Thursday, October 28, 2010

Augustan Wine Imports Philosophy and Organizational Structure: Part II of an Interview with Proal Perry, Founder

I recently interviewed Proal Perry, Founder of Augustan Wine Imports, to gain insight into the company's response to current market conditions and am providing Proal's perspectives on this blog over the course of three posts.  Yesterday's post examined the company founding and subsequent partnership with Premier Beverages while today's post looks at company goals and organizational structure.

Augustan Wine Imports” goal is to be the most-valued company in this space that their upper-tier customers are doing business with. Meeting this goal requires, according to Proal, that the company exhibit the following characteristics: quality of service; knowledge; education; creativity; and innovativeness.

The critical success factors (CSFs) for goal attainment are (i) provision of high-quality wines to the market and (ii) the fostering of an entrepreneurial culture within the organization. The first CSF is of paramount importance and the company has implemented a rigorous screening process to ensure that only the highest-quality wines are offered to its customers. The second CSF is being addressed by giving a strong sense of ownership to the people in the field. The message from management to the field is “We are lending you a $1 million+ business that you should treat as your own. Invest in yourself by continually acquiring wine and industry knowledge and we will give you the support required to ensure your success.” A forcing function for this new management approach was Daniel Pink’s book Drive: The Surprising Truth About What Motivates Us.

According to Proal, “The carrot and stick approach does not work; a perception of mastery of your environment does.”

Proal believes that commissioned sales forces spend too much time “chasing the money” and not enough time servicing the customer. In the Augustan scheme, salespersons are salaried and this allows them to devote whatever time is necessary to ensure a satisfied customer. In addition to salaries, salespersons have benefits packages and expense accounts. Proal sees the latter as an essential element of the salesperson “managing his/her own company.”
Augustan has a strong support structure facilitating the activities of the field force. The General Manager/Sales Manager reports directly to Proal and is charged with balancing responsibilities across the company. Two Portfolio Managers – one responsible for the U.S. and the other for the rest of the world – handle issues such as inventory, profitability, costing, and supplier contact and coordination. The Marketing Specialist handles referrals (The Company only solicits “iconic” wines.). New opportunities as assessed as a group. A prospect wine is tasted blind and assessed both on its own merit as well as against other potential entrants. Price does not enter the assessment until after the wine has been judged to have the type of quality that Augustan is pursuing.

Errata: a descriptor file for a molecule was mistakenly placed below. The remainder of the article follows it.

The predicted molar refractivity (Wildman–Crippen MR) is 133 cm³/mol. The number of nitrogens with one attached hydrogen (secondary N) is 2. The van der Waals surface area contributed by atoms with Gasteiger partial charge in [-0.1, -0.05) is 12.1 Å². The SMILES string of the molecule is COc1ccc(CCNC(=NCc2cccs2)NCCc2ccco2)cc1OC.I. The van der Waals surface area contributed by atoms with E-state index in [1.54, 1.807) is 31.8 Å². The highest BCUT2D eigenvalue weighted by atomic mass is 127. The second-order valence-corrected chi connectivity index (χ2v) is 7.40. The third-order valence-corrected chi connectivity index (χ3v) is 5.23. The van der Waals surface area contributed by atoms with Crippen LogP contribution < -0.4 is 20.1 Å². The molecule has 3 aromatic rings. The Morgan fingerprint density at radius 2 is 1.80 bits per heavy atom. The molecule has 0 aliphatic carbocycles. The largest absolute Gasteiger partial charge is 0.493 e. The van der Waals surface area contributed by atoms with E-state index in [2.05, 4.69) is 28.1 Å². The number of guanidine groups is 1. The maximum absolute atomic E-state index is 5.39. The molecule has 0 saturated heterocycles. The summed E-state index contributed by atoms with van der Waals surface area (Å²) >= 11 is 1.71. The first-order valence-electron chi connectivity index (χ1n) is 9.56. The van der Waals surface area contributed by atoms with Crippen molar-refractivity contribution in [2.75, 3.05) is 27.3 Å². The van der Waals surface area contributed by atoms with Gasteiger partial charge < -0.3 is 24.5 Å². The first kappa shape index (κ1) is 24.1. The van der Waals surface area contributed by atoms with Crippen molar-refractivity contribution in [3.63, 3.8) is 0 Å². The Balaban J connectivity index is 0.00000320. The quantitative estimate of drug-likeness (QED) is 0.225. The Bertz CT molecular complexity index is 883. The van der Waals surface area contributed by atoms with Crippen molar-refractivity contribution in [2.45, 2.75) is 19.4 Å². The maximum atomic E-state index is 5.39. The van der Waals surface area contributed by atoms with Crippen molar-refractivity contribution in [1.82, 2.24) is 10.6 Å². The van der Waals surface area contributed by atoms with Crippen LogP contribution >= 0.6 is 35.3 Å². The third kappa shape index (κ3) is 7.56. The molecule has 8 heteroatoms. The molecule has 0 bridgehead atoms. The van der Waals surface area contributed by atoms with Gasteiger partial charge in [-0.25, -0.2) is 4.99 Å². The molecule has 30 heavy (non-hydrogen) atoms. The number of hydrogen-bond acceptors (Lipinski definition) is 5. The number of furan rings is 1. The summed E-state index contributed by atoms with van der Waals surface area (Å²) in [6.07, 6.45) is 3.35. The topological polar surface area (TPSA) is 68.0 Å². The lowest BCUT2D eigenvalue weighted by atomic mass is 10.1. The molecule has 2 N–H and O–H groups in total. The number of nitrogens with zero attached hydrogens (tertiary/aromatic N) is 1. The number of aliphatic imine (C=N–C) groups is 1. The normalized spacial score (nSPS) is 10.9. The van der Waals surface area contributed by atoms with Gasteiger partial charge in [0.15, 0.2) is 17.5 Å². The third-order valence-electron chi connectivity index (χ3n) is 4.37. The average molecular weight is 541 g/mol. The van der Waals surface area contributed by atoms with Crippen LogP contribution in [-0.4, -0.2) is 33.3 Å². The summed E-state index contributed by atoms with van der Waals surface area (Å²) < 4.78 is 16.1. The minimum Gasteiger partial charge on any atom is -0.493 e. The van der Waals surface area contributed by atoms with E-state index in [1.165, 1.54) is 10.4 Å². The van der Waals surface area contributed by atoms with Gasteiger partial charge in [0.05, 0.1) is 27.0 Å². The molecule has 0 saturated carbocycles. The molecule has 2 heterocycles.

When asked to categorize Augustan’s customers, Proal indicated that this was an issue they have been wrestling with for a while and had not fully resolved. Historically, a disproportionate share of the business had been with the restaurant trade but that is now down to 60% from the 70% level. On the retail side, they only do business with independent fine wine retailers. The retailers who depend on Wine Spectator “shelf talkers” are not their preferred customers. He wants customers who: (i) understand what distinguishes Augustan from the competition; (ii) want to partner with Augustan; and (iii) Augustan wants to partner with. Proal cites Tim’s Wine Market as an example of the ideal Augustan customer. Tim’s has been an Augustan customer from day 1 and, 15 years on, remains one of the company’s best customers.

In tomorrow’s post we will examine wine market conditions and Augustan’s response to the tumult.

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